# One Step Equations Worksheets

Equations that only require a single move to solve are called one step equations. They are a great way to set yourself in motion with solving algebraic equations and expressions. As the equations that you begin to solve become more complex, we basically take the same actions just more of them. In these types of problems your first move is to determine where the unknown value (the variable) is located and what type of stress it is being put under. In most cases, it will involve an operation of some kind. You would just identify the operation and counter it by using the inverse operation and attached constant. We will show you how to determine the inverse and walk you through how to do this on the regular. These worksheets help students better understand the nature and actions needed to solve single step algebra problems.

### Aligned Standard: 6.EE.B.7

- Solve For b Step-by-Step Lesson- These are not that difficult if you learn the operations that are inverses of one another.
- Guided Lesson - We pop through these one after another. Three for you to practice with here.
- Guided Lesson Explanation - One step equations are pretty easy as long as you know what operation cancels the other.
- Independent Practice - Ten questions for you to work your magic on.
- Matching Worksheet - Match the equation to the value of the variable in the equation.
- Function Tables Worksheet Pack - Choose one of the variable and solve for the other. A 10-pager.
- Evaluating Formulas Five Pack - You plug in one variable and calculate what comes out, based on that scenario.
- Missing Parts Function Table Worksheet Pack - Varying parts of these function table sets are missing, find them!

- Answer Keys - These are for all the unlocked materials above.

### Homework Sheets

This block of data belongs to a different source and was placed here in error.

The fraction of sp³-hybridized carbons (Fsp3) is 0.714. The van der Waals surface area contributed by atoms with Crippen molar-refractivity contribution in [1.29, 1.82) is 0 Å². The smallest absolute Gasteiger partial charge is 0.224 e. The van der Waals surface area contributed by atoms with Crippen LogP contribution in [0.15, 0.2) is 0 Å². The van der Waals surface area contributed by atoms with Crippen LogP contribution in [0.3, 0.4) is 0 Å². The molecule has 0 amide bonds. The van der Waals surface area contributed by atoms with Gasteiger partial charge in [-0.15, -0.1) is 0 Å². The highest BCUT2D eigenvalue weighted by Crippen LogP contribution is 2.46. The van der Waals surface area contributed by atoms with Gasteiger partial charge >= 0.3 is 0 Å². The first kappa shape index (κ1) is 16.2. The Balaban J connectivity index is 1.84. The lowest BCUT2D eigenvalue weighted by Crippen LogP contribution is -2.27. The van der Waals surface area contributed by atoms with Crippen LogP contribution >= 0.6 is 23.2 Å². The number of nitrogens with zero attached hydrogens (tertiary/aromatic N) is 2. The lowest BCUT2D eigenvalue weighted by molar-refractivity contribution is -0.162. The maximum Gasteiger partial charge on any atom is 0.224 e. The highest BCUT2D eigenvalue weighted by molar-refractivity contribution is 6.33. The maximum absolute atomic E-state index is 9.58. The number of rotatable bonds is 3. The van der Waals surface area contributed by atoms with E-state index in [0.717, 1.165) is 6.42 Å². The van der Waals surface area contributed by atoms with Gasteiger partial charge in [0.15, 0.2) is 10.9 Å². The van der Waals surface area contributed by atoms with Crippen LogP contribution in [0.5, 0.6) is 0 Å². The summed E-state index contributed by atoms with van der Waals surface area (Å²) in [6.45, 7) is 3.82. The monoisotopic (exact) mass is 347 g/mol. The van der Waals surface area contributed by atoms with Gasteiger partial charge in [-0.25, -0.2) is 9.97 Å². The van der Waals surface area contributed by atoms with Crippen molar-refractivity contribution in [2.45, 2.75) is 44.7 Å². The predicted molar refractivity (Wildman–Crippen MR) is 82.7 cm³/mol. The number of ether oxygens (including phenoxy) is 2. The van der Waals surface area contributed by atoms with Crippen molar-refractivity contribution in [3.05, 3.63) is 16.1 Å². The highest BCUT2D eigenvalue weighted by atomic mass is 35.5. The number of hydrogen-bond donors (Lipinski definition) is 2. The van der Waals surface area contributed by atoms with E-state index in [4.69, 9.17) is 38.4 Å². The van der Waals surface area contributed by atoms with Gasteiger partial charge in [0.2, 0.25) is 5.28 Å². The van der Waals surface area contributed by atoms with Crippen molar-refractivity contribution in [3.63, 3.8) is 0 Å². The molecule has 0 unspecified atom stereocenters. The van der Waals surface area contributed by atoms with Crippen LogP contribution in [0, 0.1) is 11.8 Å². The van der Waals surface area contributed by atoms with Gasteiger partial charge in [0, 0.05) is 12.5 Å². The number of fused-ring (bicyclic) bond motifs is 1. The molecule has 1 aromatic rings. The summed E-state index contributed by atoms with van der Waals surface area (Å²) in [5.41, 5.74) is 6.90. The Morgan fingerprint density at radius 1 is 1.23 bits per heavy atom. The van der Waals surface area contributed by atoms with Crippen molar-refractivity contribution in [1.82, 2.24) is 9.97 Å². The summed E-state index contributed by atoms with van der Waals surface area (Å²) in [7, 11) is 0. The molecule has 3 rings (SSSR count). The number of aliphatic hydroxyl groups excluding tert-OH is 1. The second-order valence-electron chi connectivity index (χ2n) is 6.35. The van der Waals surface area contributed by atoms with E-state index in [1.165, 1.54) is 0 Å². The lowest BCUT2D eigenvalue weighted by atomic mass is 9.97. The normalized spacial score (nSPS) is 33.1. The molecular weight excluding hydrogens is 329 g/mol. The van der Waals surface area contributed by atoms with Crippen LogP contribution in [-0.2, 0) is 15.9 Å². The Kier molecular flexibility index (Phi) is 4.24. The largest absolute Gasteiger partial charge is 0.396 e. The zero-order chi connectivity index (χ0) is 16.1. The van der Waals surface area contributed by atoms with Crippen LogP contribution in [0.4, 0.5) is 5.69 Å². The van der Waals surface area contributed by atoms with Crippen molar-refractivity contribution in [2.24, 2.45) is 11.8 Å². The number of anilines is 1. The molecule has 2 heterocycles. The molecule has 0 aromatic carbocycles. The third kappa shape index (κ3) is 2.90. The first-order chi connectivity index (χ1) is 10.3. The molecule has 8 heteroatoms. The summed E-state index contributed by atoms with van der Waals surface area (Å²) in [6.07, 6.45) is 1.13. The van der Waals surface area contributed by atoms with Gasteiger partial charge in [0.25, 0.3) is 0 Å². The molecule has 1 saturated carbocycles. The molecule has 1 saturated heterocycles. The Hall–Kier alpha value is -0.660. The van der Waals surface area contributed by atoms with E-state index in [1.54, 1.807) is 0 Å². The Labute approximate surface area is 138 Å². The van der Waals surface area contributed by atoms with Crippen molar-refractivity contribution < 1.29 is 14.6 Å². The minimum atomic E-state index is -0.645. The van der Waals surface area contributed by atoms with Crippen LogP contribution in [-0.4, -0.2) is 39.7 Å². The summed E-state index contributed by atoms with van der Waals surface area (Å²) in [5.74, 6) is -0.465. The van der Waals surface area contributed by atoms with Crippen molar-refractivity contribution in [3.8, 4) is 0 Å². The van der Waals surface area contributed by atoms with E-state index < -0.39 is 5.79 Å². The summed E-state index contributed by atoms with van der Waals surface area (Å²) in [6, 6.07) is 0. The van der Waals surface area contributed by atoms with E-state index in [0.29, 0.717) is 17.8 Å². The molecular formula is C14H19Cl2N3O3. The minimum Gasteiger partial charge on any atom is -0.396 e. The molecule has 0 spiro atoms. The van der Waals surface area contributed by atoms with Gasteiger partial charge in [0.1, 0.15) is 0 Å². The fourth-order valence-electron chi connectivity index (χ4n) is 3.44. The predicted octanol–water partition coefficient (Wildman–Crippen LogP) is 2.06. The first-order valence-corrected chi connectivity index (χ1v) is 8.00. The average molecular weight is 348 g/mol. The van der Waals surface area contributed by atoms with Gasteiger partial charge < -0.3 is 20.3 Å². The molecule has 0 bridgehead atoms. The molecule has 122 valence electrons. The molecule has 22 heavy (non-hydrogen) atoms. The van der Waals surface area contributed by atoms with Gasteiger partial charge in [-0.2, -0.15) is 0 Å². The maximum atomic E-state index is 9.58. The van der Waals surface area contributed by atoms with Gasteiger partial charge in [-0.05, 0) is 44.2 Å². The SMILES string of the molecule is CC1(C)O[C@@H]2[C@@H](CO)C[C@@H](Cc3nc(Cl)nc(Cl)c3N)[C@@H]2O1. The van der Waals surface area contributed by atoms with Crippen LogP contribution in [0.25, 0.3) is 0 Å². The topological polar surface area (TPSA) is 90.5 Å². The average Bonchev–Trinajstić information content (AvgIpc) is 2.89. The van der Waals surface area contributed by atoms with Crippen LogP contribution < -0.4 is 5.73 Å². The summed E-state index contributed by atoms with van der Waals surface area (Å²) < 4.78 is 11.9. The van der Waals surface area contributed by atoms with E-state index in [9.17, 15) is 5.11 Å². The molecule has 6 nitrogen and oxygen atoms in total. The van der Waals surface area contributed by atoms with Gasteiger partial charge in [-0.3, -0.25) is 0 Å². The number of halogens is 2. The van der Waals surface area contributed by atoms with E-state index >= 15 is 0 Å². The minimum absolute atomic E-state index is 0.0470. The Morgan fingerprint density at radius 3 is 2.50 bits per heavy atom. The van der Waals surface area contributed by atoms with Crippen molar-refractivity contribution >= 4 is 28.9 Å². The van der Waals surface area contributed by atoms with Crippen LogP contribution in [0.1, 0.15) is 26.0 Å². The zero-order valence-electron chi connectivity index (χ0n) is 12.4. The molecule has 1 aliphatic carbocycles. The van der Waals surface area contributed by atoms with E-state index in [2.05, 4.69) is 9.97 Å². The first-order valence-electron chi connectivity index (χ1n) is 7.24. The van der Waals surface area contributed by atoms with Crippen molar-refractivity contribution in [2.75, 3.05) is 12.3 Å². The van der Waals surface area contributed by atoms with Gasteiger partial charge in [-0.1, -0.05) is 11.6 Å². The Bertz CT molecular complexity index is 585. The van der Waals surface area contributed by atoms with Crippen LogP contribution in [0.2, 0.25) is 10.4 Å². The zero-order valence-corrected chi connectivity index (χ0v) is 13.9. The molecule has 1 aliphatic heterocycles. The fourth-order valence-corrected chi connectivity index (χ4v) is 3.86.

We start with single step sums, move to input/output charts, and end off with plug in problems.

- Homework 1 - When we look at the equation: 47 = 39 + a We ask ourselves how to get 'a' by itself. Right now it is being added to the integer 39. We know that addition and subtraction cancel one another out.
- Homework 2 - The rule is given that a = b + 2 . Now we have to find the value of 'b' as 'a' is given in the table.
- Homework 3 - The rule is given that: p = 8h , so now we have to find the value of 'p' as 'h' is given.

### Practice Worksheets

I tried to mix up the skills here a bit to see if students could rise to the occasion.

- Practice 1 - Input/Output Equation Solving
- Practice 2 - s = 5(k + 8p) and k = 2 , p = 5 Find s?
- Practice 3 - Equation Outputs

### Math Skill Quizzes

The input output charts are on just about every recent assessment I have seen.

- Quiz 1 - Solve for the variable h.
- Quiz 2 - What a huge mixture of problems for you to work with.
- Quiz 3 - Rules and equations are everywhere.

### What Are One Step Algebraic Equations?

A one step or a single step equation is where the entire equation is solved using one step. Once the equation has been solved, you will have the value of the variable that makes the equation true.

In order to solve the one step equations, we are required to do the inverse (opposite) of whatever operation is being performed on a variable so that we will get the variable all by itself. The inverse operations are: addition paired with subtraction, multiplication paired with division. The important thing to remember here is, whatever operation takes place on one side, needs to take place on the other side as well. Letâ€™s try understanding it with an example.

Solve the equation: K + 18 = 21

Here, we want to get the value of K by itself on the left-hand side of the equation. Right now, K is being added to 18. If we want to get K by itself, we can take the inverse of that operation (+18) and subtract 18 from both sides of the equation. Here is what it will look like:

K + 18 - 18 = 21 - 18 (Subtracting 18 on both sides) | K = 3

This involved addition and subtraction. What about when the problem includes division or multiplication? Try solving this example problem:

5 = F ÷ 8

In this case, the variable (F) is being divided by 8. To counter that, we can just perform the inverse of division (multiplication) to both sides of the equal sign. It would therefore look like this:

5 x 8 = (F ÷ 8) x 8 | 40 = F.